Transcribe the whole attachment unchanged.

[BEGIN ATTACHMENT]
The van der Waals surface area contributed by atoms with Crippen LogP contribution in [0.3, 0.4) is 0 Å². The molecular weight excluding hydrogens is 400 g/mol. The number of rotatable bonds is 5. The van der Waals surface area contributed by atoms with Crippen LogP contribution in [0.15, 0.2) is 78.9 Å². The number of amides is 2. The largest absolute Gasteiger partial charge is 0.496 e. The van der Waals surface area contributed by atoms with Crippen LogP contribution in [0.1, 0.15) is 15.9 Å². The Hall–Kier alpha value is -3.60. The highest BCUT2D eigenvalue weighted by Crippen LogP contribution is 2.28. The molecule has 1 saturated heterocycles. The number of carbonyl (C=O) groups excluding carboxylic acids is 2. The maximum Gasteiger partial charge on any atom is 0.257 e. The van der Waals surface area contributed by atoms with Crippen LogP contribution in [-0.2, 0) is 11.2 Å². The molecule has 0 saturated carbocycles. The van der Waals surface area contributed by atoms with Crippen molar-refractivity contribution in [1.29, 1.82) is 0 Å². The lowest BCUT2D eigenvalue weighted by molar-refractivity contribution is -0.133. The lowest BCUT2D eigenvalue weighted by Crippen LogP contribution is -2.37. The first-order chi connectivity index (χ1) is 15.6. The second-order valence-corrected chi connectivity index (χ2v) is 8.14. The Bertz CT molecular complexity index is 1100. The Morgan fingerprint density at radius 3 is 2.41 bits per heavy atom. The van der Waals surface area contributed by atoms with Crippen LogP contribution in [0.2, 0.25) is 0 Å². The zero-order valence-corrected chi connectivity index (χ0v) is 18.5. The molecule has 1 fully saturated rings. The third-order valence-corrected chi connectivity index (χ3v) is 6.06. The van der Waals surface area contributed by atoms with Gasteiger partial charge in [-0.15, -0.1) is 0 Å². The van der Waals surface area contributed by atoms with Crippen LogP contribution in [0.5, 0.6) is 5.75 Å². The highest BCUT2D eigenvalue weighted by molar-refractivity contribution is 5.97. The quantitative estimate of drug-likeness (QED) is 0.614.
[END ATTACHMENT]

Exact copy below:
The van der Waals surface area contributed by atoms with Crippen LogP contribution in [0.3, 0.4) is 0 Å². The molecular weight excluding hydrogens is 400 g/mol. The number of rotatable bonds is 5. The van der Waals surface area contributed by atoms with Crippen LogP contribution in [0.15, 0.2) is 78.9 Å². The number of amides is 2. The largest absolute Gasteiger partial charge is 0.496 e. The van der Waals surface area contributed by atoms with Crippen LogP contribution in [0.1, 0.15) is 15.9 Å². The Hall–Kier alpha value is -3.60. The highest BCUT2D eigenvalue weighted by Crippen LogP contribution is 2.28. The molecule has 1 saturated heterocycles. The number of carbonyl (C=O) groups excluding carboxylic acids is 2. The maximum Gasteiger partial charge on any atom is 0.257 e. The van der Waals surface area contributed by atoms with Crippen LogP contribution in [-0.2, 0) is 11.2 Å². The molecule has 0 saturated carbocycles. The van der Waals surface area contributed by atoms with Crippen molar-refractivity contribution in [1.29, 1.82) is 0 Å². The lowest BCUT2D eigenvalue weighted by molar-refractivity contribution is -0.133. The lowest BCUT2D eigenvalue weighted by Crippen LogP contribution is -2.37. The first-order chi connectivity index (χ1) is 15.6. The second-order valence-corrected chi connectivity index (χ2v) is 8.14. The Bertz CT molecular complexity index is 1100. The Morgan fingerprint density at radius 3 is 2.41 bits per heavy atom. The van der Waals surface area contributed by atoms with Crippen LogP contribution in [0.2, 0.25) is 0 Å². The zero-order valence-corrected chi connectivity index (χ0v) is 18.5. The molecule has 1 fully saturated rings. The third-order valence-corrected chi connectivity index (χ3v) is 6.06. The van der Waals surface area contributed by atoms with Gasteiger partial charge in [-0.15, -0.1) is 0 Å². The van der Waals surface area contributed by atoms with Crippen LogP contribution in [0.5, 0.6) is 5.75 Å². The highest BCUT2D eigenvalue weighted by molar-refractivity contribution is 5.97. The quantitative estimate of drug-likeness (QED) is 0.614.